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Drawing From Life

Hey there, my fellow animators! In my last couple of blog posts, I have told you a little about the upcoming courses on drawing that we have on the horizon for Pomeroy Art Academy. In those posts, I have mentioned that I will be teaching you the fundamentals of drawing and how to use them to improve your skills no matter what your experience level is with drawing. But in this post, I want to take more of a deep dive into one of the most important fundamentals of drawing that can heavily influence your growth and even your style of drawing. I am talking about drawing from life!

I am sure you have all heard it a thousand times from one master artist or another, “drawing from life is crucial to building your skills as an artist.” But it is not always explained exactly why it is so important. Well, it is important because the expression “draw from life” actually has two different meanings. You are familiar with the word “draw” meaning to create an image on paper with a pencil or other medium. In that sense, drawing while looking at real life reference will definitely help your technique in drawing. However, most people do not think about the second meaning of the word “draw”. To draw also means to extract, to gather, or to pull from. When we apply this definition of draw to drawing from life, it means we are extracting or pulling visual information from what we are observing in real life. Being able to draw visual information out of real life is perhaps even more important than drawing an image on paper. This is because, if you cannot accurately “draw” or extract the visual information you see in real life, you will have no understanding of what to draw on paper. You cannot draw (on paper) what you don’t understand, and you can’t understand without drawing (observing) from real life.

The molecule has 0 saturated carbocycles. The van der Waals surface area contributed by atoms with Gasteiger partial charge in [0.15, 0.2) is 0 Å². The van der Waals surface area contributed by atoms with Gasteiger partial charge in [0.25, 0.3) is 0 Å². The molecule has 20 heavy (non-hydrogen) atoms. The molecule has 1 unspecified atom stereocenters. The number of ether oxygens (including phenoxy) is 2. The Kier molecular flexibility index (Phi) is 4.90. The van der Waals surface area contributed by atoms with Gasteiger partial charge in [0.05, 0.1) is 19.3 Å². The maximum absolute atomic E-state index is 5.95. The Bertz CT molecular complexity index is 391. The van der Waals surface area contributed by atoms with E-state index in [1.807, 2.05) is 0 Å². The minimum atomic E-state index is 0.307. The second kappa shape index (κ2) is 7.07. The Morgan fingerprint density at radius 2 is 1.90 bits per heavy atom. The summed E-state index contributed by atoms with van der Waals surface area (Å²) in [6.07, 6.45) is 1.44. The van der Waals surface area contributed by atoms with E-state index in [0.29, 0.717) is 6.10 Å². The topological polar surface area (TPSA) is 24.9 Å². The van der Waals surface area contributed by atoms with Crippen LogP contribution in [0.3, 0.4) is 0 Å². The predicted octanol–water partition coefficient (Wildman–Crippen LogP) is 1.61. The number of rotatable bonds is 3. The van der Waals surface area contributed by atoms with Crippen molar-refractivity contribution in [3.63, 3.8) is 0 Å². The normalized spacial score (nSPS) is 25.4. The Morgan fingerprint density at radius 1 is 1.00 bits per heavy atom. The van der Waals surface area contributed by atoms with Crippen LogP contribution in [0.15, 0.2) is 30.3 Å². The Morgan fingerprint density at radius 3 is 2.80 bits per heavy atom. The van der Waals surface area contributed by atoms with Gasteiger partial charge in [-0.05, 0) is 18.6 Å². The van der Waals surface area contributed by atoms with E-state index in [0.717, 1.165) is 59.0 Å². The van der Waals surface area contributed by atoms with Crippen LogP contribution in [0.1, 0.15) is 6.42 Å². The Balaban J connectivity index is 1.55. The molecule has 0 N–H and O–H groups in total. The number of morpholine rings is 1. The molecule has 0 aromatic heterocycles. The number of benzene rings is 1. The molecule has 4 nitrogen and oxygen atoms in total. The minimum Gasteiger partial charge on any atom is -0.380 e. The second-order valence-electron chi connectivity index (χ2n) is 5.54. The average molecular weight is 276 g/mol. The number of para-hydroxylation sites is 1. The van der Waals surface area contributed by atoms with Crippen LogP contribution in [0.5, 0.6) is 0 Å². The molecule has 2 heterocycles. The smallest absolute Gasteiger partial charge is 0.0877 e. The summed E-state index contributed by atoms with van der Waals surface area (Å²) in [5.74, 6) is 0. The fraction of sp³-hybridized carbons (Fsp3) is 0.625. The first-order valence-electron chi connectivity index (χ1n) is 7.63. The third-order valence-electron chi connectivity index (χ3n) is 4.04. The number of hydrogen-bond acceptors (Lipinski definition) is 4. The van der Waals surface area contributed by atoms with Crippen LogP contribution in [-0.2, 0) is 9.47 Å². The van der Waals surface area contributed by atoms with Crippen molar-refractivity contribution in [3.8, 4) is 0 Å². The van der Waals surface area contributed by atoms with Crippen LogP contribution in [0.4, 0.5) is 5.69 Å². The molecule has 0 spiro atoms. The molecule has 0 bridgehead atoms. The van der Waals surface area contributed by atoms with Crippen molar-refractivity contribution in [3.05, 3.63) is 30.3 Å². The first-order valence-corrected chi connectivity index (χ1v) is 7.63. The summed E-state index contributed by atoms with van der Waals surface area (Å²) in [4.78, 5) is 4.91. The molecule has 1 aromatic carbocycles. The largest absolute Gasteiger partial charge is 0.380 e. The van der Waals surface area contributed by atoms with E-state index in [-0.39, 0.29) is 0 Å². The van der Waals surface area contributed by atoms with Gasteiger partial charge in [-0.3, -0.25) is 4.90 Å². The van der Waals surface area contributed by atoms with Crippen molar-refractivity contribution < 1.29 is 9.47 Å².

With this two-fold understanding of what drawing from life means, we can equip ourselves with everything we need to successfully create drawings. By observing real life closely, we create mental images that our brains store away for later use, and the more you observe, the more mental images you will have available to you for future drawings. Imagine having a file cabinet full of images of different subjects that you could access and use as reference when you draw. Or you could think of it as a mental hard drive that you are filing with jpeg files of reference you have saved along your journey as an artist. It is the same principle.

The main thing to take away from this is the idea that observation is a form of drawing in itself. Even if you don’t have a pencil and sketchbook available to you at a certain time, you can still “draw” by observing what you see around you and thinking about what gives that subject its form and shape. Of course, if you can sketch what you are observing, that is the best case scenario. But if you don’t have your sketchbook handy, drawing through observation of real life is a skill worth developing that will serve you throughout your whole artistic journey and it will never get old.

I hope this helps to give you a different perspective on what drawing from life means and why it is important. Remember, your ultimate goal is to understand the form and shape of what you are looking at and to create mental images of those subjects that you can refer back to at any time to help you create successful drawings. So, I encourage you to go out into the world and draw from life! Fill your sketchbooks cover to cover with visual information and you will be amazed at how your ability to create drawings will improve!

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